89th Academy Awards Ceremony predictions

Greetings from the virtual Red Carpet.  The excitement has been building for weeks and the buzz has centered on several smaller movies nominated for Best Picture, including Damien Chazelle’s “La La Land” and Theodore Melfi’s “Hidden Figures”. Both are first time nominees.  Chazelle’s “La La Land” has 11 nominations in total.  Will it sweep the awards as some have predicted or will the Academy spread some love, having recognized the social media outcry from 2016’s ceremony.

This is the first year where I have been fortunate enough to have seen all of the nominees in the major categories, with few exceptions.  Below are predictions from the major categories

(* Will Win/** Should Win)

Writing (Original Screenplay):  Although I preferred Lonergan’s screenplay for “Manchester by the Sea”, I found scripts for “The Lobster” and “Hell or High Water” far more original, Chazelle’s “La La Land” is the frontrunner here if only because it sticks to its guns about passion, passionate people and those who follow their dreams.

  • Hell or High Water, Written by Taylor Sheridan
  • La La Land, Written by Damien Chazelle *
  • The Lobster, Written by Yorgos Lanthimos, Efthimis Filippou
  • Manchester by the Sea, Written by Kenneth Lonnergan **
  • 20th Century Women, Written by Mike Mills


Writing (Adapted Screenplay):  There is no denying that Heisserer’s script makes for solid mainstream science fiction.  “Fences” translated to the screen exceptionally well, while “Hidden Figures” is a rough diamond.  “Lion” is graceful in portraying its desires for global adoption and poverty.  However, it is Jenkins’ screenplay based on Tarell McCraney’s real-life events that will take this victory.

  • Arrival, Screenplay by Eric Heisserer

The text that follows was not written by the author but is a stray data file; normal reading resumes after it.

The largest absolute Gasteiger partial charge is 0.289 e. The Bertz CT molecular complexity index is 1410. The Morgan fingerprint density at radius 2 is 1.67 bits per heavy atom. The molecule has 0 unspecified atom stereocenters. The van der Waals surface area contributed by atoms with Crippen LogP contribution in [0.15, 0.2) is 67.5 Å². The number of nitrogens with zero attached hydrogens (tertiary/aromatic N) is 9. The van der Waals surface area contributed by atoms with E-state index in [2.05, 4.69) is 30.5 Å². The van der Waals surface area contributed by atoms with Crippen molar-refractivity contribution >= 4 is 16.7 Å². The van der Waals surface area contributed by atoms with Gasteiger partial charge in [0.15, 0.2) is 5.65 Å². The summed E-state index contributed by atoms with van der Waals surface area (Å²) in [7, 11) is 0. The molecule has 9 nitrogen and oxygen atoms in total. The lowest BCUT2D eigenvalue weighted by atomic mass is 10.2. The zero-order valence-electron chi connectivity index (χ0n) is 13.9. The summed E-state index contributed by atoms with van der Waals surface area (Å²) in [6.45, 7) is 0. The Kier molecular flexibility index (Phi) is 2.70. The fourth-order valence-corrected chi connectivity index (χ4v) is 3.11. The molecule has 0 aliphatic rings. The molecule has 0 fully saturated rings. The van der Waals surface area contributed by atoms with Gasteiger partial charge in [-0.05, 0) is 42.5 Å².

• Fences, Screenplay by August Wilson
  • Hidden Figures, Screenplay by Allison Schroeder and Theodore Melfi
  • Lion, Screenplay by Luke Davies
  • Moonlight, Screenplay by Barry Jenkins; Story by Tarell Alvin McCraney */**

Foreign Language Film:  Many would have hoped for Paul Varhoeven’s return to cinema to be recognized in this category and I cannot explain why the Academy chose to overlook it.

Unfortunately, not all of the films nominated in this category have been released in Phoenix; we are a week away from getting Zandvliet’s “Land of Mine”, which from the trailers looks exceptional.  Although Farhadi’s “The Salesman” is a brilliant take on “The Death of the Salesman,” it is not as strong as either Holm’s “Ove” or the Australian entry, “Tanna,” a stunning portrait of tribal betrothals, young love and ultimately, respect.  However, it is the dark comedy, “Toni Erdmann” from Germany that will take the honor this evening as it reminds us to stop and smell the roses.

  • Land of Mine, Denmark; Directed by Martin Zandvliet
  • A Man Called Ove, Sweden; Directed by Hannes Holm**
  • The Salesman, Iran; Directed by Asghar Farhadi
  • Tanna, Australia; Directed by Bentley Dean and Martin Butler
  • Toni Erdmann, Germany; Directed by Maren Ade*

Directing:  This is a tough category for me because these five films do represent the best in direction of any film in 2016.  From Mel Gibson’s raw, but heartfelt return to the director’s chair in “Hacksaw Ridge” to Villeneuve’s continued push to cinematic excellence in “Arrival”, both show each director at the top of their game, and neither has hit their ceiling yet.  Lonergan’s eye for detail in the dramatic “Manchester by the Sea” takes grief to new heights while Chazelle continues to find his own beat in “La La Land.”  However, it will be Barry Jenkins’ night this year for masterfully weaving three vignettes together showing one man’s progression on a journey of self-discovery.

  • Arrival, Denis Villeneuve
  • Hacksaw Ridge, Mel Gibson
  • La La Land, Damien Chazelle**
  • Manchester by the Sea, Kenneth Lonergan
  • Moonlight, Barry Jenkins*